Pennsylvania lawmakers were planning to hold a closed-door meeting today with casino owners intended to find solutions for, among other things, the state’s in-limbo casino host fee deemed unconstitutional by the Supreme Court of Pennsylvania.
Today, Berks County-based publication Reading Eagle published an op-ed rife with skepticism about state lawmakers’ ability to find a solution to what has become a drawn-out, highly publicized mess.
“It’s hard to imagine a better symbol for the leadership Pennsylvania has been getting out of Harrisburg lately than today’s planned closed-door meeting at the Capitol between lawmakers and representatives of the state’s 12 casinos,” the piece read.
“It’s a near perfect allegory for the irresponsibility of our leaders.”
The paper’s beef is indicative of large-scale dissatisfaction over the state’s handling of revenue-generating gambling expansion bills (statewide), as well as the host fee (certain counties and municipalities).
Chances have been many, successes few
The Reading Eagle’s stinging rebuke is indicative of a growing distaste for how lawmakers have handled multiple opportunities to approve bills:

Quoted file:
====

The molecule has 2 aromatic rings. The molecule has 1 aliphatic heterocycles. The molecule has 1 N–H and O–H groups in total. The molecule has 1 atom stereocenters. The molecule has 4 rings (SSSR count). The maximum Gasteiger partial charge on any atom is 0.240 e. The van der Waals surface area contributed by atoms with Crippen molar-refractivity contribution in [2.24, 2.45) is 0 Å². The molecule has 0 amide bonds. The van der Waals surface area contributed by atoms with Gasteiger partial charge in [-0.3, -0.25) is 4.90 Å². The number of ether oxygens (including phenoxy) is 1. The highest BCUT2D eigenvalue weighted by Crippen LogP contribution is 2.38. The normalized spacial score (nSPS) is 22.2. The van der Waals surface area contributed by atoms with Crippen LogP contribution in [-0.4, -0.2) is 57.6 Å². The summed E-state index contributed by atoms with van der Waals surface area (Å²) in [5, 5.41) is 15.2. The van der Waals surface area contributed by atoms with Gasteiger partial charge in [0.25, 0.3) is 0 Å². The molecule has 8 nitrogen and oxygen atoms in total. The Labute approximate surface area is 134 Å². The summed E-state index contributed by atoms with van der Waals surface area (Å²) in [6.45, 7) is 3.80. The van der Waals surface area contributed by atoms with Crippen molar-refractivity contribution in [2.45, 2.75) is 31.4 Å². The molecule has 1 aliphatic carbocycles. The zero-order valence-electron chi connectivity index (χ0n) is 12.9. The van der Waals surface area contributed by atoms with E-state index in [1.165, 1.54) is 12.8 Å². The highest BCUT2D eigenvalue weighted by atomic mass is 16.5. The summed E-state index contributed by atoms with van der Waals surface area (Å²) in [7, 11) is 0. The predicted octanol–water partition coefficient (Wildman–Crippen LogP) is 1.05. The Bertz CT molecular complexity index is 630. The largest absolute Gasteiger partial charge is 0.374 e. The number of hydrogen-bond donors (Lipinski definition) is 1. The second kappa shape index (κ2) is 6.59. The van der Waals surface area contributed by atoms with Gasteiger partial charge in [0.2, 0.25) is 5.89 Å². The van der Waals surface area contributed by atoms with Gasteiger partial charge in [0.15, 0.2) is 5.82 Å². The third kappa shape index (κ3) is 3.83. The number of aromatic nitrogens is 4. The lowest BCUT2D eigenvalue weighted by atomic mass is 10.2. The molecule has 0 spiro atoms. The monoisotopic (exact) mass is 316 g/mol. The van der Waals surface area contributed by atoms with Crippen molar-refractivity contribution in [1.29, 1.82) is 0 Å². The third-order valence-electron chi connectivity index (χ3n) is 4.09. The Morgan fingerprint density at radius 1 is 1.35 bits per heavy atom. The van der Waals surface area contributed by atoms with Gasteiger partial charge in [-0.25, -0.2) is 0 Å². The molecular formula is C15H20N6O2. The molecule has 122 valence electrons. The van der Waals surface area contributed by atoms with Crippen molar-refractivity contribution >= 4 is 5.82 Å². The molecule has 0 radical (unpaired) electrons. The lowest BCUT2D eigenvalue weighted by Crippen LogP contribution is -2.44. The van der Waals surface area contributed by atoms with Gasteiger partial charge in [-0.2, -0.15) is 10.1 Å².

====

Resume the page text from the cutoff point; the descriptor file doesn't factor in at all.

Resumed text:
- The Senate approved a casino host fee solution and sent it to the House.
- The House added the host fee provision to an omnibus bill that included regulations for online gambling and expanded slots use.
- The House approved the omnibus bill and sent it to the Senate.
- The Senate did not approve the omnibus bill during its end-of-the-year sessions.
The political wrangling was taxing enough as it stood at the end of December, but as Pennsylvania enters the third quarter of its 2016-17 fiscal year, another cost has become painfully apparent.
Failed bill cost state $100 million
The state believed the online gambling/slots bill would pass this past summer, so it included $100 million in tax revenue in the 2016-17 budget from the gambling expansion.
When the bill didn’t pass the Senate, the state was stuck with a $100 million debt that pushed its overall deficit to $600 million, or a 20 percent increase, because of the failed gambling legislation.
How much sin tax can the state take from its residents?
Lawmakers are searching every popular vice to find ways to raise revenue through taxes. The state’s cigarette tax went up $1 a box, a move projected to raise more than $400 million.
This past summer, the legislature approved a two percent tax increase on casino table games.
Pennsylvania already has a hefty conglomerate of sin taxes — its $2.7 billion revenue in 2014 led the country — and its 54 percent tax on slots is the highest in the nation.
If any major changes take place concerning the host fee, online gaming or slots, keep an eye out for Jan. 23, the next day that the Senate and House meet.